The Grammarians Summary & Study Guide

Cathleen Schine
This Study Guide consists of approximately 34 pages of chapter summaries, quotes, character analysis, themes, and more - everything you need to sharpen your knowledge of The Grammarians.
This section contains 558 words
(approx. 2 pages at 400 words per page)
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The Grammarians Summary & Study Guide Description

The Grammarians Summary & Study Guide includes comprehensive information and analysis to help you understand the book. This study guide contains the following sections:

This detailed literature summary also contains Quotes and a Free Quiz on The Grammarians by Cathleen Schine.

The following version of this book was used to create this study guide: Schine, Cathleen. The Grammarians. New York: Farrar, Straus and Giroux, 2019.

The novel follows the lives of two twin sisters: Laurel and Daphne. They are born in the early 1960s and raised by their parents in Larchmont, New York. From an early age, they take an interest in words and language, and their parents encourage that interest. They have a close bond as siblings, but there is also some tension and competitiveness between them in their childhood. They attend college together, and then they move to a small apartment in New York City after graduation. Laurel finds work as a kindergarten teacher at a private school, and Daphne finds work as a receptionist at newspaper called DownTown.

One day, for fun, the twins secretly switch places and go to each other’s places of work. Laurel, posing as Daphne, manages to acquire a job as a copyeditor for Daphne. Daphne is grateful, but also a little embarrassed that she did not acquire the job on her own. The sisters begin looking for romance in the city, and Laurel meets a kind and successful man named Larry. Laurel and Larry become engaged after about two years of dating. Soon after, Daphne becomes engaged to a man named Steven, whom she has only known for a short time. However, Daphne soon realizes that she does not love Steven, and she falls in love with a man named Michael. Daphne breaks off the engagement to Steven, and Daphne is soon engaged to Michael. The twin sisters have a double wedding.

At DownTown, Daphne is given the opportunity to write her own column. She calls it The People’s Pedant, and she writes about the use of words and language in the modern age. Meanwhile, Laurel soon becomes pregnant, and she decides to quit her teaching job in order to focus on taking care of the new baby, Charlotte. Daphne disapproves of Laurel’s decision to quit her job. Daphne’s column increases in popularity, and high-profile publications eventually begin asking Daphne to write articles for them. Daphne eventually becomes a staff writer at the New York Times. Daphne is happy about her success, and Laurel is jealous. Daphne eventually gives birth to a daughter, Prudence.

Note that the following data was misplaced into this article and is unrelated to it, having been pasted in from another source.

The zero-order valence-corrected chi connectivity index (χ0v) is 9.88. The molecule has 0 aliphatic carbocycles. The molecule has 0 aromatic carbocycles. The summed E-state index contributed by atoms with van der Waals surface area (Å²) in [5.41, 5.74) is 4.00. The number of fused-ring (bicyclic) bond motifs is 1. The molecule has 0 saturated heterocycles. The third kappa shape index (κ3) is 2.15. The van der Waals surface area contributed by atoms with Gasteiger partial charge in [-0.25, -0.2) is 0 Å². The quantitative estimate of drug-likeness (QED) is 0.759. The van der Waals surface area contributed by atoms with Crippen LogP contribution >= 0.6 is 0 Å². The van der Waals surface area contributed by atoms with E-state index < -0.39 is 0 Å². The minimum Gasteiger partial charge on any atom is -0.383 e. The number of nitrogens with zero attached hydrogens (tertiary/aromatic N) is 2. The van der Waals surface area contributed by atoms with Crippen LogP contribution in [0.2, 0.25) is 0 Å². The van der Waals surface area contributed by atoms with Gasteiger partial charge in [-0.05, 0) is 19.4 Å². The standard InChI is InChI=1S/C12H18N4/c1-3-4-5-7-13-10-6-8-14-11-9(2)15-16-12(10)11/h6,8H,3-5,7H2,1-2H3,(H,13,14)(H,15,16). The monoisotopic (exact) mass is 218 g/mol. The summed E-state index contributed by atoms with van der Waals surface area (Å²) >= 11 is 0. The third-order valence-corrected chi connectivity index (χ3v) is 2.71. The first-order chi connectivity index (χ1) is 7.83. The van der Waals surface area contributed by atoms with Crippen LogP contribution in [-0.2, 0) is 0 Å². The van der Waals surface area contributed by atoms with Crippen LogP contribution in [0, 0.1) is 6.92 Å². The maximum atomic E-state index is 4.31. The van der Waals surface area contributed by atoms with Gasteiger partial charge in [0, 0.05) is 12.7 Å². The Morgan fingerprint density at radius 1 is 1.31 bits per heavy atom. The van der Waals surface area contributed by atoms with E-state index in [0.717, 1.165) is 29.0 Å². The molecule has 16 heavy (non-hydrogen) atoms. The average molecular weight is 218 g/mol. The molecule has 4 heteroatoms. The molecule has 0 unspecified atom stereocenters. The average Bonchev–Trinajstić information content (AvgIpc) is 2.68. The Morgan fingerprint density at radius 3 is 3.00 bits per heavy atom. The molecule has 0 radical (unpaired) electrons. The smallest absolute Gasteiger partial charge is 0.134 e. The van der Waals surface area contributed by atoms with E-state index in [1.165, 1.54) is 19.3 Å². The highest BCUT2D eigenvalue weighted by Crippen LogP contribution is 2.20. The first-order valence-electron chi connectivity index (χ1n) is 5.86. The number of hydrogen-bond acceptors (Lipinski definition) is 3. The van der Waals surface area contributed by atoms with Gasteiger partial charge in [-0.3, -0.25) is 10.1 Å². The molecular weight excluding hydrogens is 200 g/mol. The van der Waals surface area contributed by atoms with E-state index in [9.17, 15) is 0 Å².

While taking care of Charlotte, Laurel continues to read in her limited spare time, and she becomes interested in vernacular speech and writing. She begins to find and read old documents, such as decades-old letters written by people she does not know. Laurel begins to create poems and stories out of lines taken from these old documents. Laurel’s work eventually gains notoriety and is published in high-profile publications. Daphne begins to grow jealous of Laurel, and their mutual jealousy begins to cause severe deterioration to their relationship.

The twins’ jealousy develops into a feud, and they soon barely communicate with each other. Their father eventually dies of illness and old age. Their mother takes some solace in the hope that the death may compel the sisters to reconcile, but they do not. Their mother changes her will to state that the sisters must have shared possession of the family dictionary, a prized possession. The novel ends ambiguously, without giving a clear answer as to whether the sisters ever reconcile.

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